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Personal Loans
4 minute read

Considering applying for a personal loan, but not sure if a secured or unsecured personal loan is right for you? The choice depends on your financial situation, goals, and the level of risk you’re comfortable with. In this article, we’ll cover the differences between secured and unsecured personal loans so you can make your decision with confidence.

What’s a secured loan?

A secured loan is any loan that’s backed by collateral—a valuable asset, like a vehicle or home. They tend to come with lower rates and higher loan amounts than unsecured loans.

Lenders can offer better terms with secured loans because the collateral lowers their risk. In cases where a borrower defaults on a secured loan, the lender has the right to recoup their losses, which could include collecting and selling the collateral.

With that said, if you can commit to the repayment terms, taking advantage of the benefits secured loans provide could be a wise financial decision.

Types of Secured Loans:

Whether you want to purchase a home, a vehicle, or apply for a credit card, several secured loan options could be available to you. Here are a few common types:

  • Mortgage loans are secured loans used to finance a home purchase. With a mortgage, the collateral is the property itself.
  • Auto loans are secured loans that use the purchased vehicle as collateral. Generally, the lender pays the dealership the full amount, then the borrower repays the lender in fixed monthly installments.
  • Secured credit cards, unlike typical credit cards, are secured by a cash deposit. Since the lender gets money in hand up-front, they’re much easier to qualify for, making them ideal for borrowers establishing or rebuilding credit.
  • Title loans are short-term loans that use a borrower’s paid-off vehicle as collateral. While they don’t require credit checks, there’s a lot of risk. The average monthly finance fee of 25% (which translates to an APR of 300%) can get expensive, fast.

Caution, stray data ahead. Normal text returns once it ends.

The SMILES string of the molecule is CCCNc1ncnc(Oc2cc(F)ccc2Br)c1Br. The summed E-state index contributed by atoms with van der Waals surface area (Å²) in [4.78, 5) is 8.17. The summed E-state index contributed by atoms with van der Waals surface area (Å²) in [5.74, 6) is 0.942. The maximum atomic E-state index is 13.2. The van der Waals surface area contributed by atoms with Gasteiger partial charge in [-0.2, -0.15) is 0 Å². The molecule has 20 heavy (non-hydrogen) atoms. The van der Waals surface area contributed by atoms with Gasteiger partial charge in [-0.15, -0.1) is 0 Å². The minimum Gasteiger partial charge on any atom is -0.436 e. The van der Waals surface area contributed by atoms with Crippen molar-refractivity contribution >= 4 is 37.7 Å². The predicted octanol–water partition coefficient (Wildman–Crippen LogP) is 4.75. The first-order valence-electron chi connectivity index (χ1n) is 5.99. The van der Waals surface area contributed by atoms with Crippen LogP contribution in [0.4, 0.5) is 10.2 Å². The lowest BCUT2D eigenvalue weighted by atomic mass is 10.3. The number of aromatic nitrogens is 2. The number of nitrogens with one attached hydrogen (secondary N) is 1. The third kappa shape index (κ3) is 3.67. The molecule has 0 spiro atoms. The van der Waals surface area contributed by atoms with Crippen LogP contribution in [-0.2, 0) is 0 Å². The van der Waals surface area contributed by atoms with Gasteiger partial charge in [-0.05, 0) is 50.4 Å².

What Is an Unsecured Personal Loan?

Unlike secured loans, unsecured loans don’t require collateral. Instead, lenders consider a borrower’s creditworthiness, their ability to repay the loan, and information in their application to decide if they qualify for an offer.   

Unsecured loans are a good fit for people who don’t have collateral or are uncomfortable with the risk involved with secured loans. And while there’s no collateral to collect if a borrower defaults on an unsecured loan, they can still face consequences for not repaying their debt. In addition to negatively impacting their credit score, their chances of obtaining another unsecured loan in the future are much lower.  

Types of unsecured loans

For borrowers with a strong credit history and stable income, there are many types of unsecured loans available:

  • Credit cards are themost widely held form of unsecured loans, allowing users to borrow what they need up to a certain credit limit. A minimum monthly payment is required, and interest is applied on balances that remain after the due date. 
  • Personal lines of credit are similar to credit cards. While they both have a credit limit, interest is only applied to the amount borrowed, and there’s a limited “draw period” when the line of credit can be used. Once the draw period expires, the line must be paid back in full.
  • Personal loans are lump sum payments deposited directly into the borrower’s bank account. They’re repaid in fixed monthly installments over an agreed-upon period and are a great option for quick funds.

Unsecured personal loans, like the Best Egg Personal Loan, can also be used for a variety of purposes. From consolidating high-interest debt to paying for a wedding, the possibilities are endless:

Best of all, you can check your rate in minutes without impacting your credit score. There’s no harm in seeing what you qualify for.

Should I apply for a secured or unsecured personal loan?

The type of loan that will best meet your needs depends on many factors: the amount you want, the time you need to repay it, and whether you’re willing to take on risk for a better rate. Try shopping around to learn what terms appeal to you, then check your options to see what you’re approved for.

Once you’re equipped with that knowledge, you’ll be ready to make an informed financial decision.

This article is for educational purposes only and is not intended to provide financial, tax or legal advice. You should consult a professional for specific advice. Best Egg is not responsible for the information contained in third-party sites cited or hyperlinked in this article. Best Egg is not responsible for, and does not provide or endorse third party products, services or other third-party content.


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